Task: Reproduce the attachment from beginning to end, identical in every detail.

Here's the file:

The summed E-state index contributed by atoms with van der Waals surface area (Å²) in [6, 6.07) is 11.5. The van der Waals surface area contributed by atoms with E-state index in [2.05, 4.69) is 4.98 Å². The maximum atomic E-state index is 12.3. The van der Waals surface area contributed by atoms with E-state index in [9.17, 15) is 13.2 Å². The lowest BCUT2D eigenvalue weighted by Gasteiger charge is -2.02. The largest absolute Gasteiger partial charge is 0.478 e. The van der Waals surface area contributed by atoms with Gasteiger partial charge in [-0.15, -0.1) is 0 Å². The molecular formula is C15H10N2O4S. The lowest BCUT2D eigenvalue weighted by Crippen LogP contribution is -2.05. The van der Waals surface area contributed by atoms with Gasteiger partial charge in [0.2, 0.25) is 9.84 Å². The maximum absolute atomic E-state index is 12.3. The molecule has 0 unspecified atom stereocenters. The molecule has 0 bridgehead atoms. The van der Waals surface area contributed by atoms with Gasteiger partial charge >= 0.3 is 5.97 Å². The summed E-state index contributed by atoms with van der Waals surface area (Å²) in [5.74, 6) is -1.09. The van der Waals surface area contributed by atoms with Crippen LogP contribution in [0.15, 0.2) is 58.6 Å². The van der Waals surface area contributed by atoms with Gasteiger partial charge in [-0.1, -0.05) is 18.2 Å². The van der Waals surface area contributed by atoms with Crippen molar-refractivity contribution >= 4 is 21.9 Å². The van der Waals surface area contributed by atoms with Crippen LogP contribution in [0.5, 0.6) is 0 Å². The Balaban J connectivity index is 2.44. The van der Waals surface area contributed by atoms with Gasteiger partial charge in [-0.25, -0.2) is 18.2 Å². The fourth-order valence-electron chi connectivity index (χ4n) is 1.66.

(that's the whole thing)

The summed E-state index contributed by atoms with van der Waals surface area (Å²) in [6, 6.07) is 11.5. The van der Waals surface area contributed by atoms with E-state index in [2.05, 4.69) is 4.98 Å². The maximum atomic E-state index is 12.3. The van der Waals surface area contributed by atoms with E-state index in [9.17, 15) is 13.2 Å². The lowest BCUT2D eigenvalue weighted by Gasteiger charge is -2.02. The largest absolute Gasteiger partial charge is 0.478 e. The van der Waals surface area contributed by atoms with Gasteiger partial charge in [-0.15, -0.1) is 0 Å². The molecular formula is C15H10N2O4S. The lowest BCUT2D eigenvalue weighted by Crippen LogP contribution is -2.05. The van der Waals surface area contributed by atoms with Gasteiger partial charge in [0.2, 0.25) is 9.84 Å². The maximum absolute atomic E-state index is 12.3. The molecule has 0 unspecified atom stereocenters. The molecule has 0 bridgehead atoms. The van der Waals surface area contributed by atoms with Gasteiger partial charge >= 0.3 is 5.97 Å². The summed E-state index contributed by atoms with van der Waals surface area (Å²) in [5.74, 6) is -1.09. The van der Waals surface area contributed by atoms with Crippen LogP contribution in [0.15, 0.2) is 58.6 Å². The van der Waals surface area contributed by atoms with Gasteiger partial charge in [-0.1, -0.05) is 18.2 Å². The van der Waals surface area contributed by atoms with Crippen molar-refractivity contribution >= 4 is 21.9 Å². The van der Waals surface area contributed by atoms with Crippen LogP contribution in [0.5, 0.6) is 0 Å². The Balaban J connectivity index is 2.44. The van der Waals surface area contributed by atoms with Gasteiger partial charge in [-0.25, -0.2) is 18.2 Å². The fourth-order valence-electron chi connectivity index (χ4n) is 1.66.